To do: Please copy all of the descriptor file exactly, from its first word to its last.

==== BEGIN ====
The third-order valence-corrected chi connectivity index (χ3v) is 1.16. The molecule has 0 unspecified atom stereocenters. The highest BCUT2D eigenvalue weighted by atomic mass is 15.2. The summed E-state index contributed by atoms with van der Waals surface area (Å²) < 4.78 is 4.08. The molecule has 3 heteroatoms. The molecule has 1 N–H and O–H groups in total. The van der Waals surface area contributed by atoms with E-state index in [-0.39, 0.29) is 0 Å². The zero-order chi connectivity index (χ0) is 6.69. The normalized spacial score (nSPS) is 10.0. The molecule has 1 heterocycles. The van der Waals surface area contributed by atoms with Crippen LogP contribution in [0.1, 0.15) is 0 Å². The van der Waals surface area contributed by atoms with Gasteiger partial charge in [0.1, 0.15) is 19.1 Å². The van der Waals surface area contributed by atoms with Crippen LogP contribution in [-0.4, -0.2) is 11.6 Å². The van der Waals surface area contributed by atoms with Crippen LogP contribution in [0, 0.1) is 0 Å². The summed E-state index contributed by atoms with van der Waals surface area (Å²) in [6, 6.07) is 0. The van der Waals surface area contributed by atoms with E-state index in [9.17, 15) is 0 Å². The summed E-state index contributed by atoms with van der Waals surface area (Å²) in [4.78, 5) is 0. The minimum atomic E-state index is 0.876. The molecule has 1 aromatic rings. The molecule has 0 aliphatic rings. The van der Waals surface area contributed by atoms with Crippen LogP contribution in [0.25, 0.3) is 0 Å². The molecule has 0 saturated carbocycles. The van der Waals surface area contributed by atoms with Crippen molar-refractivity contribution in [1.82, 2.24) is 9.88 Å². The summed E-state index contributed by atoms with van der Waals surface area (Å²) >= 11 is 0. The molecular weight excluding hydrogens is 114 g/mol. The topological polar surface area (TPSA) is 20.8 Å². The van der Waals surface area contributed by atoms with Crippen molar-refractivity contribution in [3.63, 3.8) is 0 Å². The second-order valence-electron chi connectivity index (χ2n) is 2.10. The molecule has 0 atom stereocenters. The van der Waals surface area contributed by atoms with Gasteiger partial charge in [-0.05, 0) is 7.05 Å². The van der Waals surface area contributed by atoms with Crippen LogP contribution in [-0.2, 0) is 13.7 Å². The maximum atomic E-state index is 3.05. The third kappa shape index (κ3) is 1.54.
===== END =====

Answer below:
The third-order valence-corrected chi connectivity index (χ3v) is 1.16. The molecule has 0 unspecified atom stereocenters. The highest BCUT2D eigenvalue weighted by atomic mass is 15.2. The summed E-state index contributed by atoms with van der Waals surface area (Å²) < 4.78 is 4.08. The molecule has 3 heteroatoms. The molecule has 1 N–H and O–H groups in total. The van der Waals surface area contributed by atoms with E-state index in [-0.39, 0.29) is 0 Å². The zero-order chi connectivity index (χ0) is 6.69. The normalized spacial score (nSPS) is 10.0. The molecule has 1 heterocycles. The van der Waals surface area contributed by atoms with Crippen LogP contribution in [0.1, 0.15) is 0 Å². The van der Waals surface area contributed by atoms with Gasteiger partial charge in [0.1, 0.15) is 19.1 Å². The van der Waals surface area contributed by atoms with Crippen LogP contribution in [-0.4, -0.2) is 11.6 Å². The van der Waals surface area contributed by atoms with Crippen LogP contribution in [0, 0.1) is 0 Å². The summed E-state index contributed by atoms with van der Waals surface area (Å²) in [6, 6.07) is 0. The van der Waals surface area contributed by atoms with E-state index in [9.17, 15) is 0 Å². The summed E-state index contributed by atoms with van der Waals surface area (Å²) in [4.78, 5) is 0. The minimum atomic E-state index is 0.876. The molecule has 1 aromatic rings. The molecule has 0 aliphatic rings. The van der Waals surface area contributed by atoms with Crippen LogP contribution in [0.25, 0.3) is 0 Å². The molecule has 0 saturated carbocycles. The van der Waals surface area contributed by atoms with Crippen molar-refractivity contribution in [1.82, 2.24) is 9.88 Å². The summed E-state index contributed by atoms with van der Waals surface area (Å²) >= 11 is 0. The molecular weight excluding hydrogens is 114 g/mol. The topological polar surface area (TPSA) is 20.8 Å². The van der Waals surface area contributed by atoms with Crippen molar-refractivity contribution in [3.63, 3.8) is 0 Å². The second-order valence-electron chi connectivity index (χ2n) is 2.10. The molecule has 0 atom stereocenters. The van der Waals surface area contributed by atoms with Gasteiger partial charge in [-0.05, 0) is 7.05 Å². The van der Waals surface area contributed by atoms with Crippen LogP contribution in [-0.2, 0) is 13.7 Å². The maximum atomic E-state index is 3.05. The third kappa shape index (κ3) is 1.54.